July 24th, 2007
Artist: Howard Tate
Label: Shout Factory
Catalog No.: DK 10045
Howard Tate is “singing again after thirty years,” his official website proclaims. Well, that was nearly six years ago, when Tate performed a comeback show at New York’s Village Underground. Since then, he has released new material, toured North America and Europe, participated in various collaborations with younger, more widely known artists, and worked toward reestablishing himself as one of the last great soul singers from the 1960s still performing.
Tate left the music business in the 1970s and endured some hard times in the 1980s, causing his star to fade, if not vanish altogether; he is rarely included in the standard pop and soul music references. This is a shame, because Tate’s recordings from the ‘60s bristle with the energy and musicianship of that era’s great soul music. His singing and attitude rank with the best of Otis Redding and Wilson Pickett.
So how is Howard Tate Live? The singing itself is excellent. His voice certainly lacks its former youthfulness, but his thirty-year absence has evidently helped it escape the heavy toll that decades of R&B singing can exact. His spunky performance and charmisa are straight vintage soul, especially in the epic “I Learned It All the Hard Way.” Unfortunately, most the newer songs, as is so often the case in comeback albums, are noticeably weaker than the old hits. As for the band, while several performances—especially “Part-Time Love” and “Look at Granny Run Run”—recall the tight grooves and refreshingly sparse arrangements of Booker T and the MG’s, much of the album presents the laid-back, stale quality of R&B reunion tours, with little of the force that drove the original recordings. Tate himself is not to blame; perhaps the musicians had an off-night or were “phoning it in” for a European audience. Nonetheless, die-hard fans won’t care, nor should they. Howard Tate Live presents Tate at the top of his game, as one of the last living links from a classic era in African American music.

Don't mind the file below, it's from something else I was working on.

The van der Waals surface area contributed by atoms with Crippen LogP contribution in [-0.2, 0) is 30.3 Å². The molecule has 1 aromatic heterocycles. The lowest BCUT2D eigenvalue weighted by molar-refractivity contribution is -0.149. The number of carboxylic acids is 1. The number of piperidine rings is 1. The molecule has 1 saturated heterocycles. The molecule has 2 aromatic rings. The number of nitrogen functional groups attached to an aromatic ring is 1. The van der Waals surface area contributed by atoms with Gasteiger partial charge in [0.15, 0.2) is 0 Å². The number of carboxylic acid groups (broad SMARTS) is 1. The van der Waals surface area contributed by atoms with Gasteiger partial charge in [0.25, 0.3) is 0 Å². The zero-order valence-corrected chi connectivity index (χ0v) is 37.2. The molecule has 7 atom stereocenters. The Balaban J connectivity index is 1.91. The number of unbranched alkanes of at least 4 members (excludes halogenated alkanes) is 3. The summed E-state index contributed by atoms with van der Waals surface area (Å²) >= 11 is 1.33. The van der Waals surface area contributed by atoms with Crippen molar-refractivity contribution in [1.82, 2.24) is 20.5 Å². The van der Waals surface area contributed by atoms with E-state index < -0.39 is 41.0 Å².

Posted by Jonathan Yaeger
Review Genre(s): Rhythm & Blues, Soul, Funk